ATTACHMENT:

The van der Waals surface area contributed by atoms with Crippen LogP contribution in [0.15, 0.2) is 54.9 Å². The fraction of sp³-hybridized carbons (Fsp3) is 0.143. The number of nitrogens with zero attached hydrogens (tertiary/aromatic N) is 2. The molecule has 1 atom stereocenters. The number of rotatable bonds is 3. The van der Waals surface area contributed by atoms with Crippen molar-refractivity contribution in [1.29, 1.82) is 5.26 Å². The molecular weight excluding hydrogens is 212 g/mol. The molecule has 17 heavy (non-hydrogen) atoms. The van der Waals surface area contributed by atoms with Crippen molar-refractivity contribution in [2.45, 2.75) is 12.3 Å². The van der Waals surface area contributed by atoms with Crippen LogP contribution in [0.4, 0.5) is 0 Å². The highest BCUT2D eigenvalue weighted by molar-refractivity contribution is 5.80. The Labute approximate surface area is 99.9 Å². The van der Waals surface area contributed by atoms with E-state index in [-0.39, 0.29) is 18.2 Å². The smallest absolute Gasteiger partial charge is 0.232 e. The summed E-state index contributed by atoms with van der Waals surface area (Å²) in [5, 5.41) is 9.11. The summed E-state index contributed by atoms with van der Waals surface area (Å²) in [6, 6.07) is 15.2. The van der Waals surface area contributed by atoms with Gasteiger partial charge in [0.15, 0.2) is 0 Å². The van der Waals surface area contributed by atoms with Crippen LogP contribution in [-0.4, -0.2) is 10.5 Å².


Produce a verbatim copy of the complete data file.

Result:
The van der Waals surface area contributed by atoms with Crippen LogP contribution in [0.15, 0.2) is 54.9 Å². The fraction of sp³-hybridized carbons (Fsp3) is 0.143. The number of nitrogens with zero attached hydrogens (tertiary/aromatic N) is 2. The molecule has 1 atom stereocenters. The number of rotatable bonds is 3. The van der Waals surface area contributed by atoms with Crippen molar-refractivity contribution in [1.29, 1.82) is 5.26 Å². The molecular weight excluding hydrogens is 212 g/mol. The molecule has 17 heavy (non-hydrogen) atoms. The van der Waals surface area contributed by atoms with Crippen molar-refractivity contribution in [2.45, 2.75) is 12.3 Å². The van der Waals surface area contributed by atoms with Crippen LogP contribution in [0.4, 0.5) is 0 Å². The highest BCUT2D eigenvalue weighted by molar-refractivity contribution is 5.80. The Labute approximate surface area is 99.9 Å². The van der Waals surface area contributed by atoms with E-state index in [-0.39, 0.29) is 18.2 Å². The smallest absolute Gasteiger partial charge is 0.232 e. The summed E-state index contributed by atoms with van der Waals surface area (Å²) in [5, 5.41) is 9.11. The summed E-state index contributed by atoms with van der Waals surface area (Å²) in [6, 6.07) is 15.2. The van der Waals surface area contributed by atoms with Gasteiger partial charge in [0.15, 0.2) is 0 Å². The van der Waals surface area contributed by atoms with Crippen LogP contribution in [-0.4, -0.2) is 10.5 Å².